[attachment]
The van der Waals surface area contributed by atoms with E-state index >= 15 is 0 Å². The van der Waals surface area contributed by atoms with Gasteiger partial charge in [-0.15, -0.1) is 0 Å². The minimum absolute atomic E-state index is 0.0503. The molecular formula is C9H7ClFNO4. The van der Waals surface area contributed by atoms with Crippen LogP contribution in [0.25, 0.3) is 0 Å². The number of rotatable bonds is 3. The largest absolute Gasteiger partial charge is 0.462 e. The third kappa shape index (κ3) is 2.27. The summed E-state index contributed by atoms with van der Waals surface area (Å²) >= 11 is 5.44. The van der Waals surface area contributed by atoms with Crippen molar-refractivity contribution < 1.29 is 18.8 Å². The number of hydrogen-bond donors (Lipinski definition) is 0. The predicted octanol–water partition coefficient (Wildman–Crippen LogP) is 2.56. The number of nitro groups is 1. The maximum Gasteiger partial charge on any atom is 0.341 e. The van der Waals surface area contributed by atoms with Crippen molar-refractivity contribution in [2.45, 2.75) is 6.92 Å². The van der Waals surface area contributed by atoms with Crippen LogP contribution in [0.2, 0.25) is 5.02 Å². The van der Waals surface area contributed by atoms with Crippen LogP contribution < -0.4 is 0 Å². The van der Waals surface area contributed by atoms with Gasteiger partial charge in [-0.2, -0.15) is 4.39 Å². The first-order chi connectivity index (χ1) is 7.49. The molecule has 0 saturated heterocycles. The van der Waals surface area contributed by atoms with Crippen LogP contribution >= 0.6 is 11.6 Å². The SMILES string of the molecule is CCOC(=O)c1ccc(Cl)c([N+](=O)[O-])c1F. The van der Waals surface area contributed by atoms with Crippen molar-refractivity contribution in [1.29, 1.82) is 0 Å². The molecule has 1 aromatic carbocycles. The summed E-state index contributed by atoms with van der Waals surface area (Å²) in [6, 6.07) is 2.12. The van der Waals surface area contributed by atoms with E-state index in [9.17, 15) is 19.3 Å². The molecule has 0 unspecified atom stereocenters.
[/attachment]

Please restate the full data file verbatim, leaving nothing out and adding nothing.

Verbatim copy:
The van der Waals surface area contributed by atoms with E-state index >= 15 is 0 Å². The van der Waals surface area contributed by atoms with Gasteiger partial charge in [-0.15, -0.1) is 0 Å². The minimum absolute atomic E-state index is 0.0503. The molecular formula is C9H7ClFNO4. The van der Waals surface area contributed by atoms with Crippen LogP contribution in [0.25, 0.3) is 0 Å². The number of rotatable bonds is 3. The largest absolute Gasteiger partial charge is 0.462 e. The third kappa shape index (κ3) is 2.27. The summed E-state index contributed by atoms with van der Waals surface area (Å²) >= 11 is 5.44. The van der Waals surface area contributed by atoms with Crippen molar-refractivity contribution < 1.29 is 18.8 Å². The number of hydrogen-bond donors (Lipinski definition) is 0. The predicted octanol–water partition coefficient (Wildman–Crippen LogP) is 2.56. The number of nitro groups is 1. The maximum Gasteiger partial charge on any atom is 0.341 e. The van der Waals surface area contributed by atoms with Crippen molar-refractivity contribution in [2.45, 2.75) is 6.92 Å². The van der Waals surface area contributed by atoms with Crippen LogP contribution in [0.2, 0.25) is 5.02 Å². The van der Waals surface area contributed by atoms with Crippen LogP contribution < -0.4 is 0 Å². The van der Waals surface area contributed by atoms with Gasteiger partial charge in [-0.2, -0.15) is 4.39 Å². The first-order chi connectivity index (χ1) is 7.49. The molecule has 0 saturated heterocycles. The van der Waals surface area contributed by atoms with Crippen LogP contribution >= 0.6 is 11.6 Å². The SMILES string of the molecule is CCOC(=O)c1ccc(Cl)c([N+](=O)[O-])c1F. The van der Waals surface area contributed by atoms with Crippen molar-refractivity contribution in [1.29, 1.82) is 0 Å². The molecule has 1 aromatic carbocycles. The summed E-state index contributed by atoms with van der Waals surface area (Å²) in [6, 6.07) is 2.12. The van der Waals surface area contributed by atoms with E-state index in [9.17, 15) is 19.3 Å². The molecule has 0 unspecified atom stereocenters.